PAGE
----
UK police investigate deadly helicopter crash site
Wednesday, January 08, 2014 - 01:24
Jan. 8 - British police are scouring a remote marshland area strewn with wreckage and bullets after a U.S. Air Force helicopter crashed in eastern England, killing four airmen. Rough Cut (no reporter narration).
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ROUGH CUT (NO REPORTER NARRATION)
British police said on Wednesday (January 8) that they would be working with the U.S. Air Force and others to find out why a U.S. military helicopter crashed on the coast of eastern England, killing all four crew on board.
Wreckage, including munitions, was spread over a wide area of the crash site in difficult terrain of the North Norfolk marshes.
A second helicopter, which had been taking part in the same training exercise as the one that crashed, landed at the site and was still there.
The helicopter, a Pave Hawk assigned to the 48th Fighter Wing based at RAF Lakenheath air base, was performing a low-level training mission along the Norfolk coast when it went down in marshland on Tuesday evening (January 7).
The cause of the crash, which occurred in a nature reserve near the village of Cley next the Sea, was not known. The area is about 130 miles (210 km) northeast of London.
Some local people heard the helicopter flying unusually low and had concerns.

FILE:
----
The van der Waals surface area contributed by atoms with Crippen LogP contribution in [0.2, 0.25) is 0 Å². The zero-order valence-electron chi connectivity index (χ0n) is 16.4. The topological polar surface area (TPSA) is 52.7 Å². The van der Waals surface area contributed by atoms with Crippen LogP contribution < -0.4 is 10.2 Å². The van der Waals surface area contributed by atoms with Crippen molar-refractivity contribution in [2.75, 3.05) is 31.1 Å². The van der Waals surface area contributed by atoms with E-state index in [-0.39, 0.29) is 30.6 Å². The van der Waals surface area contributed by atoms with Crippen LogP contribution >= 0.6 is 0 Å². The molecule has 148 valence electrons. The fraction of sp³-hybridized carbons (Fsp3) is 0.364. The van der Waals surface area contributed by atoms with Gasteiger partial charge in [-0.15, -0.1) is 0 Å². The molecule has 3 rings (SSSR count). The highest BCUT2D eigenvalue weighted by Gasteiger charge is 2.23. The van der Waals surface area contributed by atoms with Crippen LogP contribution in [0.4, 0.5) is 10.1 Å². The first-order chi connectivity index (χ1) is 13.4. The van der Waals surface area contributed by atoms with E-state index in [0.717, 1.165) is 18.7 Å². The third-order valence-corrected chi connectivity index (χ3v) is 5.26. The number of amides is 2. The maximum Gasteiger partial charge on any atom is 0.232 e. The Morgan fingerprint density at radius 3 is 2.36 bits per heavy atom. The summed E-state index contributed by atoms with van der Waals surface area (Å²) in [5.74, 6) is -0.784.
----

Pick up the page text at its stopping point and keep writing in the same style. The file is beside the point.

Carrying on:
"It came over the house and helicopters are not usually that low, definitely not helicopters. And it was just a loud noise getting nearer and you saw the lights and you saw it go over because I looked out of the window and we saw it go over and it must have crashed just after, I guess," said Sue McKnespiey.
"I just saw the lights of the helicopter, I didn't hear anything. I didn't hear any bangs, no flashes or anything like that and my house is right on the front and I was watching it and the first I knew that there was a problem was when the emergency services turned up," said Bernard Bishop, who is warden for the North Norfolk marshes.
A 400-metre (quarter mile) area around the crash site remained cordoned off to preserve public safety. No one on the ground was thought to have been hurt, authorities said.
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